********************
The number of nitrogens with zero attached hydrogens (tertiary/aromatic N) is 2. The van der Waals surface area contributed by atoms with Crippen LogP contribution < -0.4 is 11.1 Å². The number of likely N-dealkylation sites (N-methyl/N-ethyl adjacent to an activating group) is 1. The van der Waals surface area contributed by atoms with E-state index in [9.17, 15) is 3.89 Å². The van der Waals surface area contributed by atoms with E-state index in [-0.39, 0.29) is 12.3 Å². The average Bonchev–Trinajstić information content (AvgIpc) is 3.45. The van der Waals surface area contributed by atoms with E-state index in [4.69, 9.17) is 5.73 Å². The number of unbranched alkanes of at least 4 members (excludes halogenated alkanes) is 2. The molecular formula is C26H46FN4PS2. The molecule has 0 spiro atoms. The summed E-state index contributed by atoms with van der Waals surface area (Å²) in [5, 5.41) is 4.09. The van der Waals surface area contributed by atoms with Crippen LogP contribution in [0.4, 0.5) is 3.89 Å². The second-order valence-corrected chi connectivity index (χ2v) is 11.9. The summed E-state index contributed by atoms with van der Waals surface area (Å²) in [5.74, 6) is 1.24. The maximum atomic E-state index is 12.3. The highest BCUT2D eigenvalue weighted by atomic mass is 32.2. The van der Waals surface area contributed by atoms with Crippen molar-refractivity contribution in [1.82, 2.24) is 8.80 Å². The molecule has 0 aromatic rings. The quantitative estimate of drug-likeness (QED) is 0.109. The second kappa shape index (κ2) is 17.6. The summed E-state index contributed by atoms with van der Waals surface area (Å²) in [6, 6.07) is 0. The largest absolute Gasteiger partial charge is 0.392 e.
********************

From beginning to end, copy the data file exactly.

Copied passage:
The number of nitrogens with zero attached hydrogens (tertiary/aromatic N) is 2. The van der Waals surface area contributed by atoms with Crippen LogP contribution < -0.4 is 11.1 Å². The number of likely N-dealkylation sites (N-methyl/N-ethyl adjacent to an activating group) is 1. The van der Waals surface area contributed by atoms with E-state index in [9.17, 15) is 3.89 Å². The van der Waals surface area contributed by atoms with E-state index in [-0.39, 0.29) is 12.3 Å². The average Bonchev–Trinajstić information content (AvgIpc) is 3.45. The van der Waals surface area contributed by atoms with E-state index in [4.69, 9.17) is 5.73 Å². The number of unbranched alkanes of at least 4 members (excludes halogenated alkanes) is 2. The molecular formula is C26H46FN4PS2. The molecule has 0 spiro atoms. The summed E-state index contributed by atoms with van der Waals surface area (Å²) in [5, 5.41) is 4.09. The van der Waals surface area contributed by atoms with Crippen LogP contribution in [0.4, 0.5) is 3.89 Å². The second-order valence-corrected chi connectivity index (χ2v) is 11.9. The summed E-state index contributed by atoms with van der Waals surface area (Å²) in [5.74, 6) is 1.24. The maximum atomic E-state index is 12.3. The highest BCUT2D eigenvalue weighted by atomic mass is 32.2. The van der Waals surface area contributed by atoms with Crippen molar-refractivity contribution in [1.82, 2.24) is 8.80 Å². The molecule has 0 aromatic rings. The quantitative estimate of drug-likeness (QED) is 0.109. The second kappa shape index (κ2) is 17.6. The summed E-state index contributed by atoms with van der Waals surface area (Å²) in [6, 6.07) is 0. The largest absolute Gasteiger partial charge is 0.392 e.